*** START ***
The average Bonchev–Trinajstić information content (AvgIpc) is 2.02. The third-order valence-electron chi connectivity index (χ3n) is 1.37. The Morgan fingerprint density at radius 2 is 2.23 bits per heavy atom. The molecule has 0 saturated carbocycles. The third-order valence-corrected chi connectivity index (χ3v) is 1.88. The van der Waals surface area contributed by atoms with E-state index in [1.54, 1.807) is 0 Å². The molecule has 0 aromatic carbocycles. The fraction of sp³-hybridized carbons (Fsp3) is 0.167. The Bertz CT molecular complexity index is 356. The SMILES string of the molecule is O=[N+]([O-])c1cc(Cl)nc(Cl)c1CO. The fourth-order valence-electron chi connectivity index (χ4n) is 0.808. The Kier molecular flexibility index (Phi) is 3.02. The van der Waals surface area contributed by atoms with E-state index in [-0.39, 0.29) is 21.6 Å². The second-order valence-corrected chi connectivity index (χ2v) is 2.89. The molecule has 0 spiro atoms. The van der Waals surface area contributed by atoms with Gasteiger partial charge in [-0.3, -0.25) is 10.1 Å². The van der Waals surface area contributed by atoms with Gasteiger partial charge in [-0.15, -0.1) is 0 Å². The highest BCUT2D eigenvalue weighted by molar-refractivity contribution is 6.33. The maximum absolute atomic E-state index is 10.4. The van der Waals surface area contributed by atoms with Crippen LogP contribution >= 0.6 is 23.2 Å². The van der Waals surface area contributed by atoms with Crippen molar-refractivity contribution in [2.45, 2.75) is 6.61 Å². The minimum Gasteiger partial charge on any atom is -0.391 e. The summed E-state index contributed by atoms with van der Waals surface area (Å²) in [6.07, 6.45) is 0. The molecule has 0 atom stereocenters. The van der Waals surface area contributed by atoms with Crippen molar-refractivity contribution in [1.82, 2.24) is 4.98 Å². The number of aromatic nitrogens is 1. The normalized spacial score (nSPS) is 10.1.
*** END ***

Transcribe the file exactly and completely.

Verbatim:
The average Bonchev–Trinajstić information content (AvgIpc) is 2.02. The third-order valence-electron chi connectivity index (χ3n) is 1.37. The Morgan fingerprint density at radius 2 is 2.23 bits per heavy atom. The molecule has 0 saturated carbocycles. The third-order valence-corrected chi connectivity index (χ3v) is 1.88. The van der Waals surface area contributed by atoms with E-state index in [1.54, 1.807) is 0 Å². The molecule has 0 aromatic carbocycles. The fraction of sp³-hybridized carbons (Fsp3) is 0.167. The Bertz CT molecular complexity index is 356. The SMILES string of the molecule is O=[N+]([O-])c1cc(Cl)nc(Cl)c1CO. The fourth-order valence-electron chi connectivity index (χ4n) is 0.808. The Kier molecular flexibility index (Phi) is 3.02. The van der Waals surface area contributed by atoms with E-state index in [-0.39, 0.29) is 21.6 Å². The second-order valence-corrected chi connectivity index (χ2v) is 2.89. The molecule has 0 spiro atoms. The van der Waals surface area contributed by atoms with Gasteiger partial charge in [-0.3, -0.25) is 10.1 Å². The van der Waals surface area contributed by atoms with Gasteiger partial charge in [-0.15, -0.1) is 0 Å². The highest BCUT2D eigenvalue weighted by molar-refractivity contribution is 6.33. The maximum absolute atomic E-state index is 10.4. The van der Waals surface area contributed by atoms with Crippen LogP contribution >= 0.6 is 23.2 Å². The van der Waals surface area contributed by atoms with Crippen molar-refractivity contribution in [2.45, 2.75) is 6.61 Å². The minimum Gasteiger partial charge on any atom is -0.391 e. The summed E-state index contributed by atoms with van der Waals surface area (Å²) in [6.07, 6.45) is 0. The molecule has 0 atom stereocenters. The van der Waals surface area contributed by atoms with Crippen molar-refractivity contribution in [1.82, 2.24) is 4.98 Å². The number of aromatic nitrogens is 1. The normalized spacial score (nSPS) is 10.1.